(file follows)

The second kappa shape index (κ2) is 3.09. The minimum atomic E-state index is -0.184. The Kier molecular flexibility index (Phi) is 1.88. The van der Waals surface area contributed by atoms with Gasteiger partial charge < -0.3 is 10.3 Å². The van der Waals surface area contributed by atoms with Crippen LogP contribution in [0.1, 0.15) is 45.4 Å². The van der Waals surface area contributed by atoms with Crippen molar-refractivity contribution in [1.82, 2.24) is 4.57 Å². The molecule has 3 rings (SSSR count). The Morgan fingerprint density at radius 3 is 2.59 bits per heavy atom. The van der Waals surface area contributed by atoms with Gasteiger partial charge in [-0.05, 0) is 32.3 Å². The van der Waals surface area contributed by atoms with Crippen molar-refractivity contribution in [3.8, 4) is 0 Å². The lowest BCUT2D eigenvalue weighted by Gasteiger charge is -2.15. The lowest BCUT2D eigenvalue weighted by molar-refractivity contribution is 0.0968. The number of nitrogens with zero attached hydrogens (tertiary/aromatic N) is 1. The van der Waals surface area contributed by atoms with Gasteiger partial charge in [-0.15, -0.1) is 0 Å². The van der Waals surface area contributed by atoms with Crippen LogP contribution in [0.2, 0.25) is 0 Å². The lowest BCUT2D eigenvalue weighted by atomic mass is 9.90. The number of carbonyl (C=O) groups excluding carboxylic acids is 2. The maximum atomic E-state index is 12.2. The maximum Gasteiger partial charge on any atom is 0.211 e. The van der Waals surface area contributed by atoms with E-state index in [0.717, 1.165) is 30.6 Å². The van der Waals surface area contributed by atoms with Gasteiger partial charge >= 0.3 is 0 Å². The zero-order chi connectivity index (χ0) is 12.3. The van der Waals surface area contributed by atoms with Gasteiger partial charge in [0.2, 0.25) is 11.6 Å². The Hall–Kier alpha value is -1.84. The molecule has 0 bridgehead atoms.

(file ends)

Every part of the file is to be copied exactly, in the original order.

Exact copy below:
The second kappa shape index (κ2) is 3.09. The minimum atomic E-state index is -0.184. The Kier molecular flexibility index (Phi) is 1.88. The van der Waals surface area contributed by atoms with Gasteiger partial charge < -0.3 is 10.3 Å². The van der Waals surface area contributed by atoms with Crippen LogP contribution in [0.1, 0.15) is 45.4 Å². The van der Waals surface area contributed by atoms with Crippen molar-refractivity contribution in [1.82, 2.24) is 4.57 Å². The molecule has 3 rings (SSSR count). The Morgan fingerprint density at radius 3 is 2.59 bits per heavy atom. The van der Waals surface area contributed by atoms with Gasteiger partial charge in [-0.05, 0) is 32.3 Å². The van der Waals surface area contributed by atoms with Crippen molar-refractivity contribution in [3.8, 4) is 0 Å². The lowest BCUT2D eigenvalue weighted by Gasteiger charge is -2.15. The lowest BCUT2D eigenvalue weighted by molar-refractivity contribution is 0.0968. The number of nitrogens with zero attached hydrogens (tertiary/aromatic N) is 1. The van der Waals surface area contributed by atoms with Gasteiger partial charge in [-0.15, -0.1) is 0 Å². The van der Waals surface area contributed by atoms with Crippen LogP contribution in [0.2, 0.25) is 0 Å². The lowest BCUT2D eigenvalue weighted by atomic mass is 9.90. The number of carbonyl (C=O) groups excluding carboxylic acids is 2. The maximum atomic E-state index is 12.2. The maximum Gasteiger partial charge on any atom is 0.211 e. The van der Waals surface area contributed by atoms with E-state index in [0.717, 1.165) is 30.6 Å². The van der Waals surface area contributed by atoms with Gasteiger partial charge >= 0.3 is 0 Å². The zero-order chi connectivity index (χ0) is 12.3. The van der Waals surface area contributed by atoms with Gasteiger partial charge in [0.2, 0.25) is 11.6 Å². The Hall–Kier alpha value is -1.84. The molecule has 0 bridgehead atoms.